County to repay Olsen over $2,000

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Former Jefferson County Sheriff Blair Olsen will receive $2,077 in reimbursed fines, fees, and restitution on two of his three felony charges. This includes over $500 that a Twin Falls County jury found was misused.

At an April 10 meeting of the Jefferson County Board of Commissioners, Prosecutor Paul Butikofer said he understood repaying fines and fees, but questioned the reimbursement of $577 in restitution Olsen misspent on a county-paid cell phone for his wife.

“I get the fine thing, but I don’t get the restitution thing. Because the restitution was money that was improperly paid,” he said.

Olsen was charged, and found guilty of, three separate counts of misuse of public funds for submitting claims for a cell phone for his wife’s private use. The three counts were for three fiscal years of cell phone payments for that phone.

Olsen appealed his conviction to the Idaho Supreme Court, and justices found that the Idaho Office of the Attorney General had improperly aggregated the counts to three, when they should have charged just one count for the continuing spending. The justices ordered the Seventh Judicial District to vacate two of the three convictions.

At a court hearing vacating the convictions, Judge Dane Watkins ordered that fines, fees, and restitution be returned to Olsen.

Butikofer said that if the charges were combined into one, the restitution to the county would have been the same. He said the county could challenge that in court.

“We may have standing to object to that part of the court’s order,” he said.

For the Jefferson County Commissioners, the question would be whether a protracted legal battle would be worth $577. Butikofer said that the Attorney General’s office felt it wasn’t. He agreed saying that taxpayers could spend thousands in a lawsuit.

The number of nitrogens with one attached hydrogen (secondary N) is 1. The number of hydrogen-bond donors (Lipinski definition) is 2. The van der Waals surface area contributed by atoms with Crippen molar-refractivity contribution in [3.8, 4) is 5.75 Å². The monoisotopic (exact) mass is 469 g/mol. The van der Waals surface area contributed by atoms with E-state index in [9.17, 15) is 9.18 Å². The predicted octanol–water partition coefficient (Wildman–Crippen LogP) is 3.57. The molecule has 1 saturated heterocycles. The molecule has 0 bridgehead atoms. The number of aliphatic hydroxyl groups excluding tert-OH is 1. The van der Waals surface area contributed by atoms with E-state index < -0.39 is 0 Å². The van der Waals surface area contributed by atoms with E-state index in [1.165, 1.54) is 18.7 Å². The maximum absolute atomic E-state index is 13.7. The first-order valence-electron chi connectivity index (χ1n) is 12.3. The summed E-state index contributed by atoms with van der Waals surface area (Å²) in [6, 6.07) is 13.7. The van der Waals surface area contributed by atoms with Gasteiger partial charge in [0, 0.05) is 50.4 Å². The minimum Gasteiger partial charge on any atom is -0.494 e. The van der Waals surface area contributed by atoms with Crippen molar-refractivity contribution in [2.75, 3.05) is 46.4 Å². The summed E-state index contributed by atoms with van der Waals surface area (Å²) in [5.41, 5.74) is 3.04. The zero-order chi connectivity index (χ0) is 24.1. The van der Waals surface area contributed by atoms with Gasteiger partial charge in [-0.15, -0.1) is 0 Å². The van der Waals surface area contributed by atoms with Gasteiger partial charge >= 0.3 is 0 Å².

“It’s not worth $500,” he said.

The commissioners agreed. Chairman Brian Farnsworth said that he had hoped that the county was past this issue, and he pledged that it wouldn’t happen again as the commissioners were more diligent in questioning claims for county expenses.

“I want to assure the taxpayers that this kind of B.S. is going to stop,” he said.

Commissioner Scott Hancock said that suing for the $500 would not be worthwhile.

“It’s not worth the fight. … We do not want to fight the judges order,” he said.

Clerk Colleen Poole said that she wanted to know from which budget line the commissioners wished to take the money. She suggested the county’s contingency fund, for unexpected expenses.

Farnsworth agreed and said that he believed the money could be tracked from where it went into the county, and then the money could be returned to the contingency fund.

Hancock put forth a motion to abide by the court’s ruling, and reimburse the $2,077 to Olsen from the contingency fund. Commissioner Fred Martinez seconded, and it was approved unanimously 3-0.

Farnsworth said he apologized “to the public for what’s happened.”

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